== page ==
[mailto:ietf-dkim-bounces(_at_)mipassoc(_dot_)org]On Behalf Of Hallam-Baker,
Sent: Tuesday, August 30, 2005 10:29 AM
Subject: [ietf-dkim] Revised threat model
If the proposed revisions are made to the charter then the threat model
is considerably easier to articulate. Note that we are not promising
*less*, we are simply stating the claims more precisely.
1. Who are the bad actors? (Characterize them, eg, what resources do
The bad actors are a variety of Internet criminals who exploit the lack
of authentication in SMTP email to create messages that purport to come
from another party.
The principle concern is caused by professional Internet criminals with
access to significant computation and network bandwidth resources. These
resources are typically stolen, the criminals either establishing their
own 'botnet' or renting the use of an existing botnet from another
2. Where do they fit into the protocol environment (eg, middle of net)?
The Internet criminals of concern typically operate at the edge of the
net. In some cases the criminals have access to backbone routers and
have the ability to inject fake BGP routing information.
The cryptographic approach described does not depend on the location of
the attack being limited to a particular part of the protocol
environment except to the extent that the approach depends on the
security of the DNS and does not propose replication of existing work on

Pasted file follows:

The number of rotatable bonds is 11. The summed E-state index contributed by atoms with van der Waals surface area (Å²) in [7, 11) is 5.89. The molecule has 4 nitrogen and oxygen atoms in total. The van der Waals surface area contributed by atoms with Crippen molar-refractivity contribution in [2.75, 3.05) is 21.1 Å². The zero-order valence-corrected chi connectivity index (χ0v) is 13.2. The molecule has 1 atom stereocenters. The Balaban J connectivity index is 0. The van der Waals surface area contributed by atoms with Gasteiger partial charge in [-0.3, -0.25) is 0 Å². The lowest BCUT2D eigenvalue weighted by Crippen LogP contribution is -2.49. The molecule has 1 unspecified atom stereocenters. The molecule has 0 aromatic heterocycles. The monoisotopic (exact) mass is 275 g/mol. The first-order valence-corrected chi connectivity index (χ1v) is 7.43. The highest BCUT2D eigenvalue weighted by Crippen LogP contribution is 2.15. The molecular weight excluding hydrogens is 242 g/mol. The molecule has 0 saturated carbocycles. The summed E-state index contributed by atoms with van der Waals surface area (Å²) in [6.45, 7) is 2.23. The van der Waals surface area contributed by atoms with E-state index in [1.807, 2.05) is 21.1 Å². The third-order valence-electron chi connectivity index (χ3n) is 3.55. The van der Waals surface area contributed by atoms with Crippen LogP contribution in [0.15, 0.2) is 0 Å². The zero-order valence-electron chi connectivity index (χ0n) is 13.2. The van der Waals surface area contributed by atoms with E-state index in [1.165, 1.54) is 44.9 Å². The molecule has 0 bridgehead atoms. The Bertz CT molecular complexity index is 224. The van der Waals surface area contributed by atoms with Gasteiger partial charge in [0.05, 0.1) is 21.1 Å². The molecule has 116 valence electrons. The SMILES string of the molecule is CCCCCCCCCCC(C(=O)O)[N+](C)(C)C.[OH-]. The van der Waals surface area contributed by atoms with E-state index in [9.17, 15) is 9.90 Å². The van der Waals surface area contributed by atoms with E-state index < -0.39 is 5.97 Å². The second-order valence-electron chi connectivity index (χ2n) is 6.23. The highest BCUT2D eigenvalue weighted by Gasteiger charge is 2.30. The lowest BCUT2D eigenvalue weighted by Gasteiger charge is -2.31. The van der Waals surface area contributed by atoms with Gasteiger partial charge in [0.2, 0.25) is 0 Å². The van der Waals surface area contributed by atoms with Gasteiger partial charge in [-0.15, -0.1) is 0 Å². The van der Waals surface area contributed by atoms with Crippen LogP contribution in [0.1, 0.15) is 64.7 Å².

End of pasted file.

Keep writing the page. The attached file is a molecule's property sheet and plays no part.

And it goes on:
3. What are we trying to prevent them from doing?
The objective of DKIM is to prevent an Internet criminal stealling the
reputation associated with an existing DNS domain name by creating spoof
emails that impersonate a domain.
The message signature format and the security policy mechanisms allow a
sender to specify which emails they accept and deny responsibility for.
This in turn allows spam filtering engines to compile and apply
reputation information more accurately.
Is this to narrow? Could the second sentence be, "This is turn allows mail
receivers to reject messages for which reponsibility has been denied and
allows spam filtering engines to compile and apply reputation information
I don't think this goes beyone what DKIM is capable of.
As currently defined DKIM is only designed to provide a machine readable
authentication mechanism. Although DKIM information MAY be presented to
a human reader the authentication mechanism currently defined is NOT
designed to prevent impersonation of other identifiers that a human
reader might rely on. In particular DKIM does not provide protection
against the use of 'cousin' or 'lookalike' addresses in a phishing
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